As a parent, you want to ensure that when your kids start school they are confident and prepared. You may be surprised to learn that some specific kindergarten and first grade readiness skill are often lacking. Mary Rogers, MA.Ed, has spent her career developing educational programs for kids and began noticing that children are entering school with underdeveloped skills in an important area.
What skills are falling short? Rogers says, “Kids are coming to school and entering kindergarten and first grade without basic fine motor skills – such as simple drawing and letter formation, the ability to color within the lines and cutting.” Fine motor skills involve using the small muscles, especially those in the hands, to perform tasks such as writing, grasping and other functions. While there may be a physical reason for a lack of skills, many times it’s simply a lack of experience. Think of it this way, she says, “When we were kids we may have spent hours amusing ourselves with puzzles, coloring books, scissors and paper – all things that involved fine motor skill development. Many of today’s kids are more proficient doing activities on a computer or tablet than offline and may not spend the time needed to develop these important fine motor skills.”
What’s a parent to do?
The first thing is to make sure that your child is spending time on activities that will help develop these skills. With so many options for free-time activities here are some suggestions that will help develop and strengthen these important fine motor skills:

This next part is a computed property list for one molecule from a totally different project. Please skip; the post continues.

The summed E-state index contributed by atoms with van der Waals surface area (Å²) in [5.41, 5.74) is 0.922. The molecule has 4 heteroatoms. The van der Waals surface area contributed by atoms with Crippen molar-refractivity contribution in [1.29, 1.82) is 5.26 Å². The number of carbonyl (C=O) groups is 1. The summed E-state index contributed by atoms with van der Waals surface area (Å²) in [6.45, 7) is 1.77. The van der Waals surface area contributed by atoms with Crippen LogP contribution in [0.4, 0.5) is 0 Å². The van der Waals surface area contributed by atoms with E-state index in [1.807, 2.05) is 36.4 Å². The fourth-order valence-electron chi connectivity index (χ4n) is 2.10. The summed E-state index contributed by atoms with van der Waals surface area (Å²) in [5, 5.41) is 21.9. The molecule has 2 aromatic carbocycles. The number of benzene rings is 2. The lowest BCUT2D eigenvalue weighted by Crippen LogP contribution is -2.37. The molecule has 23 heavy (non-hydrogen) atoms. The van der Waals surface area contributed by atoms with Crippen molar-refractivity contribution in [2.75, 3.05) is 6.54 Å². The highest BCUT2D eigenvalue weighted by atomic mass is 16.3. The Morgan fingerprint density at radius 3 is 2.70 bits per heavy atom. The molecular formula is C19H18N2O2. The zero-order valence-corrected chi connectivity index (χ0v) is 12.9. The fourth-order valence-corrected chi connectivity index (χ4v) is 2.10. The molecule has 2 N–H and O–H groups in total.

1) Provide various writing/drawing tools such as oil pastels, crayons, markers, colored pencils and regular pencils to spark his/her interest.
2) Purchase a good pair of child-safe scissors and let your child go to town cutting everything from paper strips, paper plates, old magazines, newspaper, boxes and more.
3) Supply non-toxic glue and tape for affixing cut-up pieces to assemble collages, pictures or sculptures. Encourage creative solutions.
4) Obtain dough, clay and age-appropriate modeling compounds (such as Crayola’s Model Magicâ) and encourage rolling, squeezing, cutting and forming the dough into shapes and objects.
And most importantly, show interest in your child’s activities by asking questions such as “How did you do that?” and “What are you creating?” and “What can you tell me about that?” Kids really enjoy these fine motor activities, and these skills will help them thrive in school. Sometimes they just need a little encouragement.